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Aphasia is a condition that affects people’s ability to communicate. There are several different types of aphasia, which is usually caused by damage to an area on the left side of the brain that controls language and comprehension. Depending on the underlying cause, some people can recover from aphasia, but other types of aphasia are progressive and degenerative. Most people with aphasia are middle age or older, although children can have the condition, too. About 2 million people in the United States currently have aphasia, according to the National Aphasia Association, and around 180,000 Americans develop the condition each year.
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Hugo Botha, a Mayo Clinic neurologist who specializes in cognitive and language problems, says aphasia is not a disease but “a collection of symptoms, and a term to reflect they have a language problem, and then you have to go hunting to figure out why they have aphasia.”
Those who suffer from aphasia usually have trouble saying words, completing sentences or understanding speech. Their words may sound garbled or slurred. Sometimes the speech is what doctors call telegraphic, with very simple sentence structure. Instead of “I’m going over here,” someone with aphasia might say, “I go here.”
A sudden onset of aphasia is one of the most common signs of stroke. If you notice that you or someone around you is suddenly having speech problems, call 911 right away, because getting treatment is critical and can lessen long-term aphasia and other problems caused by the brain damage from stroke.
Depending on the type, people who have aphasia are often able to think clearly but may not find the words they want to say — like trying to remember words in another language that you studied long ago. But aphasia is more serious than having trouble recalling the name of the last book you read or your neighbor’s daughter. “We all have those tip-of-the-tongue moments all the time,” says Borna Bonakdarpour, a neurology professor at the Northwestern University Feinberg School of Medicine, but aphasia is different. “It happens consistently. It affects their job. They may have difficulty reading email or texts or talking to people. It affects their daily activities.”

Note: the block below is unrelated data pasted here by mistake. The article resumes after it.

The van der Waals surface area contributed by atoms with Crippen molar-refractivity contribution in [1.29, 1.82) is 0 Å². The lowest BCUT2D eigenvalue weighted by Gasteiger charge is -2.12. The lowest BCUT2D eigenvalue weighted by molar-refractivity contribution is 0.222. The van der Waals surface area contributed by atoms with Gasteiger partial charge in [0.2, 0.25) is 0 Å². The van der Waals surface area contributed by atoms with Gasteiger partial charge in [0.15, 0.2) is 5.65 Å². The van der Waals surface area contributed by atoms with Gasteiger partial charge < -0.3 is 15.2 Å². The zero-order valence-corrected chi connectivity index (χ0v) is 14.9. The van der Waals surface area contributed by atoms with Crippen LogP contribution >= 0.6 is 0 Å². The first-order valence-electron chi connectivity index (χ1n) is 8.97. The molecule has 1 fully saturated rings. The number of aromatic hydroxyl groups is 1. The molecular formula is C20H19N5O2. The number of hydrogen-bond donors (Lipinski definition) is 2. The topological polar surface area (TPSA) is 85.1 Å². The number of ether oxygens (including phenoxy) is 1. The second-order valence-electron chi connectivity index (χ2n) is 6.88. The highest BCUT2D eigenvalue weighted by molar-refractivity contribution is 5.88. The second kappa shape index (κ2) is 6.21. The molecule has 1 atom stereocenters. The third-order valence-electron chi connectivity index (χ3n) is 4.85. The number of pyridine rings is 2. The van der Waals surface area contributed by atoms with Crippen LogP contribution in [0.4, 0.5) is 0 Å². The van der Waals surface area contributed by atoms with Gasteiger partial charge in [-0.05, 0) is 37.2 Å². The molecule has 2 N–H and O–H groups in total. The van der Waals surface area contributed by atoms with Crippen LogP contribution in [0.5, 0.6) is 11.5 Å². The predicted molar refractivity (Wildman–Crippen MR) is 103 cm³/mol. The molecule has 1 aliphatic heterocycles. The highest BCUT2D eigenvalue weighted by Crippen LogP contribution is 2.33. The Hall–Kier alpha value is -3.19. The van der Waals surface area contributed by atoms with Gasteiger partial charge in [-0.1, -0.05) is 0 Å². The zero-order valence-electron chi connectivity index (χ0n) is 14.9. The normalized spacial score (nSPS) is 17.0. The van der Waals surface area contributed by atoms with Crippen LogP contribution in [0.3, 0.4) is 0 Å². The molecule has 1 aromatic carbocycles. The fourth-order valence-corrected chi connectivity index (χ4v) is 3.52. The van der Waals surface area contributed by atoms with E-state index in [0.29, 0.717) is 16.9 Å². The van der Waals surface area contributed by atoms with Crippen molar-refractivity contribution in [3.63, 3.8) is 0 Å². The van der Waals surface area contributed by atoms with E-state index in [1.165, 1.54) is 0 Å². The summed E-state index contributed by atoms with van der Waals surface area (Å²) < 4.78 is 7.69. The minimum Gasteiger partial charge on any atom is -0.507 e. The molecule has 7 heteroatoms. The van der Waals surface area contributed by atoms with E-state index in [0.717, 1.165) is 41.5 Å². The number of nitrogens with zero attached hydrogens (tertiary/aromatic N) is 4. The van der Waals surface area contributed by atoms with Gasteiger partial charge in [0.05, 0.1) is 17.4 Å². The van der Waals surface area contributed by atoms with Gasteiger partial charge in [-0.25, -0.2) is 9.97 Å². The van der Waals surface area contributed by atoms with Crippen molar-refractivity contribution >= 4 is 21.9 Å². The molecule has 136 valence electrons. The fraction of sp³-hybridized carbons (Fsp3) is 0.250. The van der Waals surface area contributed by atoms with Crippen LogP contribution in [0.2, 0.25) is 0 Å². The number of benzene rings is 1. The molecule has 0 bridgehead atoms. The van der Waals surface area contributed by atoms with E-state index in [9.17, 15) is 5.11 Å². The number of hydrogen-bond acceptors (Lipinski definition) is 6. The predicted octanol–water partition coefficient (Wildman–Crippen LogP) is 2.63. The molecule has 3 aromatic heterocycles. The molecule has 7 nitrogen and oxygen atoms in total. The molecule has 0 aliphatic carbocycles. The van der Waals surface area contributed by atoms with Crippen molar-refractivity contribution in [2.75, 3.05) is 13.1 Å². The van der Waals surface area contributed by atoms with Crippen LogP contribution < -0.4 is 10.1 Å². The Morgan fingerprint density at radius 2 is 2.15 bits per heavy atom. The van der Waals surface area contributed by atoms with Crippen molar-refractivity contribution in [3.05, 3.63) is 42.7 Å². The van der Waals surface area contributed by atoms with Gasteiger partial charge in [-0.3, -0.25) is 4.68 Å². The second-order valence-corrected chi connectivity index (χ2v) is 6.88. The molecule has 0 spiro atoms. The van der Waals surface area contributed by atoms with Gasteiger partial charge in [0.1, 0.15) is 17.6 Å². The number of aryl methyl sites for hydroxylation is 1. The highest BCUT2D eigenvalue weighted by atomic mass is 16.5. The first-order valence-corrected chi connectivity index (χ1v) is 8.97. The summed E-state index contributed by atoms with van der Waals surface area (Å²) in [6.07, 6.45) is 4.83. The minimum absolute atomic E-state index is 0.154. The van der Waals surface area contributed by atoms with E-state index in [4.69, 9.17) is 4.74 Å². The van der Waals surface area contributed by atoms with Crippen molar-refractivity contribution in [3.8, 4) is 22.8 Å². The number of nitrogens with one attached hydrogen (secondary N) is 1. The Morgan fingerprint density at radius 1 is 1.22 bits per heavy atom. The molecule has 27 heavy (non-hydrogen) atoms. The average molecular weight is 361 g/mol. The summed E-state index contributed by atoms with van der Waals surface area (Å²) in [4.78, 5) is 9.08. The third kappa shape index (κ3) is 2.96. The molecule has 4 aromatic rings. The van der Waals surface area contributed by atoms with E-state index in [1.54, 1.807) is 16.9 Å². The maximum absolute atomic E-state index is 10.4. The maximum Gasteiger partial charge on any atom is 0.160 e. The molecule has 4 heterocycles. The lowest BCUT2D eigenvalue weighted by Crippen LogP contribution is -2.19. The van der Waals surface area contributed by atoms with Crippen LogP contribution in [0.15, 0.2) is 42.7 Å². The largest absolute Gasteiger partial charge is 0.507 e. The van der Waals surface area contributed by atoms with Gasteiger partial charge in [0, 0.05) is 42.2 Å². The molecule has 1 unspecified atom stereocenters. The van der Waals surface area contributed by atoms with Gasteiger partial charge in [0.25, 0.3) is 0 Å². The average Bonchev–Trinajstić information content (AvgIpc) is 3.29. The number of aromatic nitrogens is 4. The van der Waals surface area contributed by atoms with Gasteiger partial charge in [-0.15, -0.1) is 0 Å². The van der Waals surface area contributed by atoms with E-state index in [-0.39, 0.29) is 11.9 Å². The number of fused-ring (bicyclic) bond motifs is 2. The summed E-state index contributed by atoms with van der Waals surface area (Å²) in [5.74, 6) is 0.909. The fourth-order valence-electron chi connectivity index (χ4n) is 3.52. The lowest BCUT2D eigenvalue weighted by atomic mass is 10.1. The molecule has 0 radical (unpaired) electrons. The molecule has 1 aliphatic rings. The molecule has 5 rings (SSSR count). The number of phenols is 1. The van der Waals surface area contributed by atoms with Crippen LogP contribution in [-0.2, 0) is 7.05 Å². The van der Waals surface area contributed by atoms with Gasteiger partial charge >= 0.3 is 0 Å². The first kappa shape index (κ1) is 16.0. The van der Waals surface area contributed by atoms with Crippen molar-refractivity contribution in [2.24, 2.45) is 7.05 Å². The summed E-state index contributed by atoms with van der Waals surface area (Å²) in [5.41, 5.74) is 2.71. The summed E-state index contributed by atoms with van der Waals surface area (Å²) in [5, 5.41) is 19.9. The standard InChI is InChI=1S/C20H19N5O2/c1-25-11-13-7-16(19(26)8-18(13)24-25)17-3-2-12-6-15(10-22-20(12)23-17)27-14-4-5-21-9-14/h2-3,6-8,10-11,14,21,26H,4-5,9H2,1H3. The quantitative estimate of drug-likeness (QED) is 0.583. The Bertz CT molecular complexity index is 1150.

Stroke is the most common cause of aphasia in the United States, Botha says. A transient ischemic attack (TIA), which happens when blood flow to the brain is temporarily blocked, can also cause short-term aphasia that goes away within a few hours or days. A TIA should be taken seriously, with a trip to the emergency room, because it’s often a sign of a more serious stroke to come. A severe head injury from, say, an accident can cause aphasia, as can a tumor. Aphasia can also develop slowly, usually caused by a progressive brain disease such as Alzheimer’s or another neurological disorder.